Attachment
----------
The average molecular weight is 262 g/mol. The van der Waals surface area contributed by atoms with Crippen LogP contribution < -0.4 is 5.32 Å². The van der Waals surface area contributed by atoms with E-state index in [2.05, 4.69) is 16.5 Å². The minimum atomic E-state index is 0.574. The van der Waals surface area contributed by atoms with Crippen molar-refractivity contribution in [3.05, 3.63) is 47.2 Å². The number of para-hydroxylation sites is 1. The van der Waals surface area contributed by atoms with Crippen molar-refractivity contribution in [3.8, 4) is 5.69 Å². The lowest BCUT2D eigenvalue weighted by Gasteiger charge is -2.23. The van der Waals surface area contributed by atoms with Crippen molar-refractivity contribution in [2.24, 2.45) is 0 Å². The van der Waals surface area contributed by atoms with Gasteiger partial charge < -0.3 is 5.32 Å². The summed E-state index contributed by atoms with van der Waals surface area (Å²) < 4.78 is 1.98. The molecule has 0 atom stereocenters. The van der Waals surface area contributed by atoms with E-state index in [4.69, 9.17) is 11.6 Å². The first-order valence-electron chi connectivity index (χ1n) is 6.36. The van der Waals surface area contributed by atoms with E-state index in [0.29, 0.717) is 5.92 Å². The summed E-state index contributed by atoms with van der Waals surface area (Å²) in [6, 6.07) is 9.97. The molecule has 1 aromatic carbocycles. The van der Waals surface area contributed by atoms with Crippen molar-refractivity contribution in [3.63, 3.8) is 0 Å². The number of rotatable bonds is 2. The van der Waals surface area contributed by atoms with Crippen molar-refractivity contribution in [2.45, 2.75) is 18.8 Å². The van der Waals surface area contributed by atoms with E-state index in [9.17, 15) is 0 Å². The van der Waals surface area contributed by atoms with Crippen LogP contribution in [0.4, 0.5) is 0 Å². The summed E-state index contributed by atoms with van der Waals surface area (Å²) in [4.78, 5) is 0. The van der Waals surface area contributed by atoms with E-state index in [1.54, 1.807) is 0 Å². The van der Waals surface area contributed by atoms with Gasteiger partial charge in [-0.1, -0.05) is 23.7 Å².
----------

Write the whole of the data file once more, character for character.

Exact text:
The average molecular weight is 262 g/mol. The van der Waals surface area contributed by atoms with Crippen LogP contribution < -0.4 is 5.32 Å². The van der Waals surface area contributed by atoms with E-state index in [2.05, 4.69) is 16.5 Å². The minimum atomic E-state index is 0.574. The van der Waals surface area contributed by atoms with Crippen molar-refractivity contribution in [3.05, 3.63) is 47.2 Å². The number of para-hydroxylation sites is 1. The van der Waals surface area contributed by atoms with Crippen molar-refractivity contribution in [3.8, 4) is 5.69 Å². The lowest BCUT2D eigenvalue weighted by Gasteiger charge is -2.23. The van der Waals surface area contributed by atoms with Crippen molar-refractivity contribution in [2.24, 2.45) is 0 Å². The van der Waals surface area contributed by atoms with Gasteiger partial charge < -0.3 is 5.32 Å². The summed E-state index contributed by atoms with van der Waals surface area (Å²) < 4.78 is 1.98. The molecule has 0 atom stereocenters. The van der Waals surface area contributed by atoms with E-state index in [4.69, 9.17) is 11.6 Å². The first-order valence-electron chi connectivity index (χ1n) is 6.36. The van der Waals surface area contributed by atoms with E-state index in [0.29, 0.717) is 5.92 Å². The summed E-state index contributed by atoms with van der Waals surface area (Å²) in [6, 6.07) is 9.97. The molecule has 1 aromatic carbocycles. The van der Waals surface area contributed by atoms with Crippen molar-refractivity contribution in [3.63, 3.8) is 0 Å². The number of rotatable bonds is 2. The van der Waals surface area contributed by atoms with Crippen molar-refractivity contribution in [2.45, 2.75) is 18.8 Å². The van der Waals surface area contributed by atoms with E-state index in [9.17, 15) is 0 Å². The van der Waals surface area contributed by atoms with Crippen LogP contribution in [0.4, 0.5) is 0 Å². The summed E-state index contributed by atoms with van der Waals surface area (Å²) in [4.78, 5) is 0. The van der Waals surface area contributed by atoms with E-state index in [1.54, 1.807) is 0 Å². The van der Waals surface area contributed by atoms with Gasteiger partial charge in [-0.1, -0.05) is 23.7 Å².